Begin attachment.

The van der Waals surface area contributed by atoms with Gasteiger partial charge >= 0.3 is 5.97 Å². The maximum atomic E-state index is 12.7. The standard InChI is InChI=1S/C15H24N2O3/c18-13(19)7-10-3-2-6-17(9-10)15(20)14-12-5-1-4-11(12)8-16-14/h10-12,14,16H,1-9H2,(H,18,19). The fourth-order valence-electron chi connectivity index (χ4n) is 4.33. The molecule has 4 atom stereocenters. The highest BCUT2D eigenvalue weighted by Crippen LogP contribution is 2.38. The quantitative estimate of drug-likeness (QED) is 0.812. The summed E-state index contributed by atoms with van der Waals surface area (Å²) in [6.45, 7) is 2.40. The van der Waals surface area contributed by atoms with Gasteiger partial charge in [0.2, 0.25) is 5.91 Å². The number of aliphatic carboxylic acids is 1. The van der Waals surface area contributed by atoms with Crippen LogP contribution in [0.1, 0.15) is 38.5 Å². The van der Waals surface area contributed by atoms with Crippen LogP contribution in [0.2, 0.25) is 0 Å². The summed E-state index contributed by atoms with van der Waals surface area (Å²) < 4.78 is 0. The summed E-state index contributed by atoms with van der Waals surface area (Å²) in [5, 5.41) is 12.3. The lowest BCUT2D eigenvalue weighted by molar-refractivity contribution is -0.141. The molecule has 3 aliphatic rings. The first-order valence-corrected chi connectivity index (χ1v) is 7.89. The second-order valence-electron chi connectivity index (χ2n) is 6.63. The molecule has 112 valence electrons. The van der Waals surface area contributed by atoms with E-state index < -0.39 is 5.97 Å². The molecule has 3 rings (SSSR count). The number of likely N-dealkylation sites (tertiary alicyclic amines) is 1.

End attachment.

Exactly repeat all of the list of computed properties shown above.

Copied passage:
The van der Waals surface area contributed by atoms with Gasteiger partial charge >= 0.3 is 5.97 Å². The maximum atomic E-state index is 12.7. The standard InChI is InChI=1S/C15H24N2O3/c18-13(19)7-10-3-2-6-17(9-10)15(20)14-12-5-1-4-11(12)8-16-14/h10-12,14,16H,1-9H2,(H,18,19). The fourth-order valence-electron chi connectivity index (χ4n) is 4.33. The molecule has 4 atom stereocenters. The highest BCUT2D eigenvalue weighted by Crippen LogP contribution is 2.38. The quantitative estimate of drug-likeness (QED) is 0.812. The summed E-state index contributed by atoms with van der Waals surface area (Å²) in [6.45, 7) is 2.40. The van der Waals surface area contributed by atoms with Gasteiger partial charge in [0.2, 0.25) is 5.91 Å². The number of aliphatic carboxylic acids is 1. The van der Waals surface area contributed by atoms with Crippen LogP contribution in [0.1, 0.15) is 38.5 Å². The van der Waals surface area contributed by atoms with Crippen LogP contribution in [0.2, 0.25) is 0 Å². The summed E-state index contributed by atoms with van der Waals surface area (Å²) < 4.78 is 0. The summed E-state index contributed by atoms with van der Waals surface area (Å²) in [5, 5.41) is 12.3. The lowest BCUT2D eigenvalue weighted by molar-refractivity contribution is -0.141. The molecule has 3 aliphatic rings. The first-order valence-corrected chi connectivity index (χ1v) is 7.89. The second-order valence-electron chi connectivity index (χ2n) is 6.63. The molecule has 112 valence electrons. The van der Waals surface area contributed by atoms with E-state index < -0.39 is 5.97 Å². The molecule has 3 rings (SSSR count). The number of likely N-dealkylation sites (tertiary alicyclic amines) is 1.